This wonderful place, one of my favourite places on earth, is completely exposed to the elemental forces of the Irish Sea; it is subject to frequent strong winds which may be ideal for kite surfing, but can make walking physically difficult and literally take your breath away.
Afforestation of the shifting sands on the north side of the Warren began in 1947, partly to protect the village. Artificial dunes were created and the area planted with Corsican and Scots pine.
Newborough Warren (Welsh: Cwningar Niwbwrch) is located near the village of Newborough (Niwbwrch). It is a large dune and beach system covering 2,269-hectares (23 km2): approximately half of the area is worked as a conifer plantation. The whole of the site is designated as an SSSI (site of special scientific interest) and with the exclusion of the forestry area is a National Nature Reserve.
The area has a fascinating geology, with rocks originally placed by volcanic actions further formed into fascinating natural sculptures by water and wind-blasted sand.
Limestone rocks on Newborough beach, tip of Llanddwyn Island behind and mountains of the Llyn Peninsular form the background
golden- orange lichen-xanthoria parietina
As well as supporting a diverse and bountiful flora, Llanddwyn has a fascinating Precambrian geology with features such as pillow lava and jasper formations. I love to photograph the varied rock formations, especially as they stay obligingly still regardless of the weather : but the rocks are not just characterful, many support a variety of lichens and plants.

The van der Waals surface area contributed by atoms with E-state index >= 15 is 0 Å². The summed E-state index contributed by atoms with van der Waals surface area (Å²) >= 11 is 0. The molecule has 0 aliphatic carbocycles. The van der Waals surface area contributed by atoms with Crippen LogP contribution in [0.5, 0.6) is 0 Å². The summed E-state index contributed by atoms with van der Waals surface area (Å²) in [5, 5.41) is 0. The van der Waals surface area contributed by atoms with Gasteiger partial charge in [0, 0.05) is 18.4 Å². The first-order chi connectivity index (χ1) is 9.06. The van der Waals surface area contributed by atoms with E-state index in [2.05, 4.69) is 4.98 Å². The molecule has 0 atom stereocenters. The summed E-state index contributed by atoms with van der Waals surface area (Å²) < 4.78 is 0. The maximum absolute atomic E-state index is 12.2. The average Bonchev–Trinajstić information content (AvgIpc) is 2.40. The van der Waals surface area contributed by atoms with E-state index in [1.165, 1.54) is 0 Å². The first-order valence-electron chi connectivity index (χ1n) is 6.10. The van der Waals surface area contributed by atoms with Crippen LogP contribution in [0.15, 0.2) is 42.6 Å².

Golden brown seaweed, Channelled Wrack-Pelvetia canaliculata, grows on rocks partially covered with water
Steps cut into the rock, edged with Samphire
Llanddwyn is not quite an island: it remains attached to the mainland at all but the highest tides and is easily accessed.
A set of rocky steps lead up onto the track that follows the coast of the island rather than the main, more central one.
The name Llanddwyn means “The church of St. Dwynwen”. Dwynwen is the Welsh patron saint of lovers, the Welsh equivalent of St. Valentine, and the island is alternatively named ‘Lover’s Island’.
The tiny island is incredibly species-rich in both its flora and fauna. The habitat created by bare sand, wet hollows and short turf supports plants such as dune pansies and marsh orchids and provides ideal nesting conditions for skylarks. For centuries rabbits cropped the grass short, helping to maintain the necessary balance, but in 1954 their population was decimated by the disease myxomatosis, leaving the dunes in a vulnerable condition and unable to support the plants and animals. The rabbit population has recuperated significantly, but now cattle and ponies assist with the grazing and keep unwanted vegetation at bay.
About the ponies
Their presence has necessitated the installation of some fencing and a cattle grid and gates to prevent them straying, but the gates are beautifully crafted and a feature in their own right.
The pedestrian gated access to the island
Views from the raised track are spectacular, the one below is of the top end of Newborough beach; the three small dots on the sand on far right of the image were people on horseback. What a wonderful place to do that.